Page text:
Posts tagged with

microplastics

On a Mission to Research Microplastics in the Mississippi River

Posted Wed, 07/03/2019 - 12:45

The growing tide of plastic debris in our ocean is partially due to the steady discharge of plastic by our rivers that drain into the sea. Plastics materials enter waterways from rural and urbanized areas located near riverbanks, and then travel downstream with the flow. Plastic comes in a variety of sizes and includes both macroplastics (large enough to be seen with the naked eye) and microplastics (not easily seen with the naked eye and are about 5 mm in size; about the size of a pencil eraser).

Clean Water for our HOMES

Posted Fri, 03/22/2019 - 09:42

Today is World Water Day, a day to recognize that water is our most precious resource, needed by every single living thing on earth. In the Great Lakes, over 40 million people depend directly on HOMES (Lakes Huron, Ontario, Michigan, Erie, and Superior) for drinking water. These lakes are the largest freshwater system on Earth and contain a fifth of the world’s water, adding up to more than 6 quadrillion gallons. Unfortunately, marine debris not only exists in our ocean, but can also be found in the Great Lakes and affect the quality of the water that we are drinking. Tiny plastics less than 5mm in size, called microplastics, dominate the waters of the Great Lakes. We don’t yet know how microplastics in our drinking water can affect human health, but we do know that preventing marine debris is a crucial step in improving the water quality of the Great Lakes.

The Smelly Science of Tracking the Movements of Microplastics

Posted Wed, 02/06/2019 - 08:24

Where does plastic go once it enters the ocean? This is a harder question to answer than it may seem. When we think of plastic pollution, most of us think of large pieces of plastic floating at the surface of the ocean, but that’s only a piece of the puzzle. Plastic can be found at every depth in the ocean. Some of that plastic does float, but some drifts underwater, and some sinks all the way down to the ocean floor. It is especially hard to keep track of the smallest pieces of plastic, microplastics less than 5mm in size. Recent research is revealing that those microplastics are being moved not just by currents and weather, but by animals through their digestive tracts.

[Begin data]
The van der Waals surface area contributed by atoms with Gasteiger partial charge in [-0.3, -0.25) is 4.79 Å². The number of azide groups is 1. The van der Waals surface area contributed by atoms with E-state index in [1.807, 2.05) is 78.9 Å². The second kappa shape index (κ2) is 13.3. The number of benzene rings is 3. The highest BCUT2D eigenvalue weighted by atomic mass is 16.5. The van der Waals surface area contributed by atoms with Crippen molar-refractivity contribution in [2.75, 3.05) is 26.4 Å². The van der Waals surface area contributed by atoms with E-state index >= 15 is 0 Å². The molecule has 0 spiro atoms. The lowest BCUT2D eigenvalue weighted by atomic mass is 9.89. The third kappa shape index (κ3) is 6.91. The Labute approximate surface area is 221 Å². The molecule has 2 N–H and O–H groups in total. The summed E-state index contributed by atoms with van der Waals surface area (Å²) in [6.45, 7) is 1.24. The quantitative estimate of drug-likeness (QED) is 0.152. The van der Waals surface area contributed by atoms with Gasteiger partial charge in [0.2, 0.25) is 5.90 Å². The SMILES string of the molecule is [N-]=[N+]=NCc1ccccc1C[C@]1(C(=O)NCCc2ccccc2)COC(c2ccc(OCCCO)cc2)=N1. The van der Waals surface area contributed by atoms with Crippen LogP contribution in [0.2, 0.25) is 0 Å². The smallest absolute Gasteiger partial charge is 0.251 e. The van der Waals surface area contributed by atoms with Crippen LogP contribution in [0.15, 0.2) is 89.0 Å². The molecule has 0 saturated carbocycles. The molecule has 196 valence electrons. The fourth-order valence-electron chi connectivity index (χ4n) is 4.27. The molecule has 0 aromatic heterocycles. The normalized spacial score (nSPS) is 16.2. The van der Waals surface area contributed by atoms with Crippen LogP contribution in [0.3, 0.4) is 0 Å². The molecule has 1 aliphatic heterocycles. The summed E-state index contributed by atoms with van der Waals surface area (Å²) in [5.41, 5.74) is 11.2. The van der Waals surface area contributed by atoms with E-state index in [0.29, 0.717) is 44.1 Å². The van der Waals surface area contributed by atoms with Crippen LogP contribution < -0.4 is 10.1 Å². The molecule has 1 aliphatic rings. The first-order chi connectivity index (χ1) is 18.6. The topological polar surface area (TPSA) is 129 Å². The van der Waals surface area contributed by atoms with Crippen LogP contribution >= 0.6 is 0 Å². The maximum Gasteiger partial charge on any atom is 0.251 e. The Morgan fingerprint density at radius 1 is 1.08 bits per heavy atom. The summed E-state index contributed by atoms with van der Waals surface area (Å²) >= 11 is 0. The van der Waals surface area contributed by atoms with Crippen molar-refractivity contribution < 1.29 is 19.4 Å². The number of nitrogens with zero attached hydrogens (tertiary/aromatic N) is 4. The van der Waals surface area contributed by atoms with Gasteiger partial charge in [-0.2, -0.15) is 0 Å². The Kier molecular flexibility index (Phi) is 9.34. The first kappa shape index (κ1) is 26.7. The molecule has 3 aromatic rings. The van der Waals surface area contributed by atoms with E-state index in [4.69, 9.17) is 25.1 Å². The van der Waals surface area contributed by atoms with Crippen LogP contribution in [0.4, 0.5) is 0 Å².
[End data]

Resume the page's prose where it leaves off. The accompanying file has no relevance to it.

The Ins and Outs of Plastic Pollution in our Ocean

Posted Fri, 06/08/2018 - 11:00

Happy World Ocean Day! Today is a day to stop and think about our ocean, how it helps us (so many ways!), and what we can do to make sure it stays healthy. This year’s theme is plastic pollution. Unfortunately, our ocean faces many threats, one of which is marine debris. Marine debris is a major issue that impacts our ocean and consequently, impacts us.

Learn more about plastic pollution– the most prevalent form of marine debris– and how we can work together to keep our ocean plastic-free.

Microplastics & Megafauna

Posted Tue, 03/27/2018 - 11:00

By: Demi Fox, Northeast Regional Coordinator for the NOAA Marine Debris Program

We’re spending March talking all about marine debris and its types, sources, impacts, and solutions. Tune in throughout the month to learn more about this important topic and how we can all be part of the effort to make our lives and our ocean #DebrisFree.

Marine debris is a serious threat to marine animals. While large pieces of litter can have dramatic impacts on marine animals, less obvious are the dangers of plastics measuring less than five millimeters in size, known as “microplastics.” These small pieces of debris have quickly become a high research priority for scientists around the world. Microplastics enter the marine environment from a variety of sources: microbeads in cosmetics, microfibers washed from our clothing, and plastic fragments degraded by the sun, among many others. The threats they pose depend on their quantity, chemical composition, location in the ocean and the water column, and availability for ingestion. Despite its small size, microplastic debris is affecting some of the planet’s largest animals.

Microplastic Pollution: A complex mixture of diverse polymers, shapes and sizes

Posted Thu, 01/25/2018 - 11:00

By: Chelsea M. Rochman, Guest Blogger and Assistant Professor in the Dept. of Ecology and Evolutionary Biology at the University of Toronto